Want a mortgage? Then put up with being asked a few questions

Children of the Thatcher era need a better sense of social history



The outrage that has accompanied the news that mortgage applicants are to be asked “intrusive” questions about lifestyle is born of a misplaced sense of entitlement. A home may be a human right; home ownership isn’t. How can it be so?

For a start, if a financial institution is prepared to lend you the thick end of a quarter of a million pounds to buy a starter home, and you put in a grand or something, it seems entirely reasonable that they should ask you about how much you’ll be chucking away on scratch cards, fags and booze.

Indeed, it would be quite in order for the bank to ask you to do a couple of beat-box numbers in the reception area if they wanted to. The sense of entitlement expressed by today’s twentysomething is creating much misery.

I have great sympathy with them, and am guiltily aware that my generation “ate their lunch” when we plundered state industries and the old buildings societies for a quick buck through stock-market sell-offs; we enjoyed tax relief on our mortgage interest repayments (I know, I know); had full-blown student grants (including housing benefit during vacations); and even a pension at 60 or 65 linked to salary.

The 1970s and 1980s weren’t as bad as some have made them out to be. We were spoiled. But it was a land where we expected to buy our first home in our thirties or even forties rather than our twenties.

The “intrusive” questions of today are a substitute – and an inadequate one at that – for the old building society practice of requiring a would-be borrower to maintain a deposit account for years, clearly demonstrating a propensity to pay a sum similar to a mortgage repayment regularly. If they could manage this, and having got to know them over that time, further inquiries could be dispensed with.

Then, as again now, the manager would need to know how a borrower might cope if interest rates rose; perfectly prudent for all sides. But the system had turned chaotic by the 2000s. The last time I got a mortgage, in that boom, it was through e-mails to a broker, and I never met anyone to discuss the loan. We also had something called “self-certified” mortgages, where you could just declare your earnings, no proof needed. Hence the worst banking crash in a century.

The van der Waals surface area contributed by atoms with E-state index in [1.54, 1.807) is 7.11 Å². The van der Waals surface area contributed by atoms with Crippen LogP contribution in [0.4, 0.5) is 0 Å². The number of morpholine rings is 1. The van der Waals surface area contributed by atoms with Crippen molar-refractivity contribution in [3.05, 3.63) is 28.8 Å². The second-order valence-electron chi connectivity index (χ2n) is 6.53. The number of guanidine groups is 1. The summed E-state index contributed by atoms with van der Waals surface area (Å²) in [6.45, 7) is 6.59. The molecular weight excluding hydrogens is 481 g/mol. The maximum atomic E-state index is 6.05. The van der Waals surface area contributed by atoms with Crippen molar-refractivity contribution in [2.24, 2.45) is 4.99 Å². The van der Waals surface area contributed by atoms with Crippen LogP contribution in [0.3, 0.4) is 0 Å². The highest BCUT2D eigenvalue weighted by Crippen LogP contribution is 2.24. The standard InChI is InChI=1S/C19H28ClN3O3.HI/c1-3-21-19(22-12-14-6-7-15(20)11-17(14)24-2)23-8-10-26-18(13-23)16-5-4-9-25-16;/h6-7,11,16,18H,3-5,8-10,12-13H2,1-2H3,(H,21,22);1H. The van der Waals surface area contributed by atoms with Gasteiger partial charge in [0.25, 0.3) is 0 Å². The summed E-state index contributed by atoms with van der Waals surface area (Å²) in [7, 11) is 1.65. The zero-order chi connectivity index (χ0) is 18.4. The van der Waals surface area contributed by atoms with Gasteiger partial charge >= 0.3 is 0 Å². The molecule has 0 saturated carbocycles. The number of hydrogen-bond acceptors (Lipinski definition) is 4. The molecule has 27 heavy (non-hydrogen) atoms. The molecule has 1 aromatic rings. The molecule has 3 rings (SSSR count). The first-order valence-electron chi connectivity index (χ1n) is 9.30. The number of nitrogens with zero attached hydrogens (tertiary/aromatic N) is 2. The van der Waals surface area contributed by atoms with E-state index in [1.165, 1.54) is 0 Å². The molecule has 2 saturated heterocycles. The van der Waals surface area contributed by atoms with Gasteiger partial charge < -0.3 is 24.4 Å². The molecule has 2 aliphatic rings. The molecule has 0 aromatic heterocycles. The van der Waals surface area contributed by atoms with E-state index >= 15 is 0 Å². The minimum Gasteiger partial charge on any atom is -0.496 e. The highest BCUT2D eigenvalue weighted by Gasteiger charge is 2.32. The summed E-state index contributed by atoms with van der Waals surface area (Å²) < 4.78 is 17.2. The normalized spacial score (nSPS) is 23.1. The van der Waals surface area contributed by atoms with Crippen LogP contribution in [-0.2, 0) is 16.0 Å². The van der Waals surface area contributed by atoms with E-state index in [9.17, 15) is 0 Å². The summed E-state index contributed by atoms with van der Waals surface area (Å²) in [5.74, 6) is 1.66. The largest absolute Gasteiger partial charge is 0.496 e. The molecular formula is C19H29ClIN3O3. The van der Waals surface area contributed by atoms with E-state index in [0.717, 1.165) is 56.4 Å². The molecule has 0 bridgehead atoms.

Now we are moving back to saner, more traditional ways. An older generation of stand-up comic often had lots of gags about newly-weds having to live with their in-laws during the first days of marriage life. Indeed it may well be that this was the genesis of the “mother-in-law” jokes that sustained the careers of many a comedian into the 1980s.

As remote and quaint today as a Donald McGill seaside postcard, half-crowns and MySpace, the idea of returning from honeymoon to move into a spare room in someone’s parents’ cramped terraced house is anathema to the children of the Thatcher era. That is – understandably enough – why they resent even the most timid checks on their reliability, which unfortunately shades into that sense of entitlement. They need a better sense of social history.

There is more to it than that, though. Property has become the only way to become wealthy in 21st-century Britain. In the past it was only one way to do so, along with securing a good job, investing in a pension, and saving, maybe through an investment or unit trust. Now, thanks to the mess the financial sector got itself into, pensions scandals and the wider inability of our economy to sustain a strong middle class, other, supplementary, routes to financial security seem shut off.

Plus if tomorrow’s graduates do earn a decent salary, the student loan repayments will be taking an extra slice out of their disposable income.

Renting is so expensive that you cannot save for a deposit; hence the urgent demand for 100 per cent loans (and 120 per cent from Northern Rock in the boom, remember). Right now too there is clearly a bubble mentality, especially in London – “If we don’t buy now we’ll never be able to”.

Newspaper headlines recklessly promise decades of unbroken property rises (just as they predicted the opposite a couple of years back). Residential property is, uniquely, free of all capital gains taxes and the only investment you can live in and enjoy, and politics means it is likely to stay that way.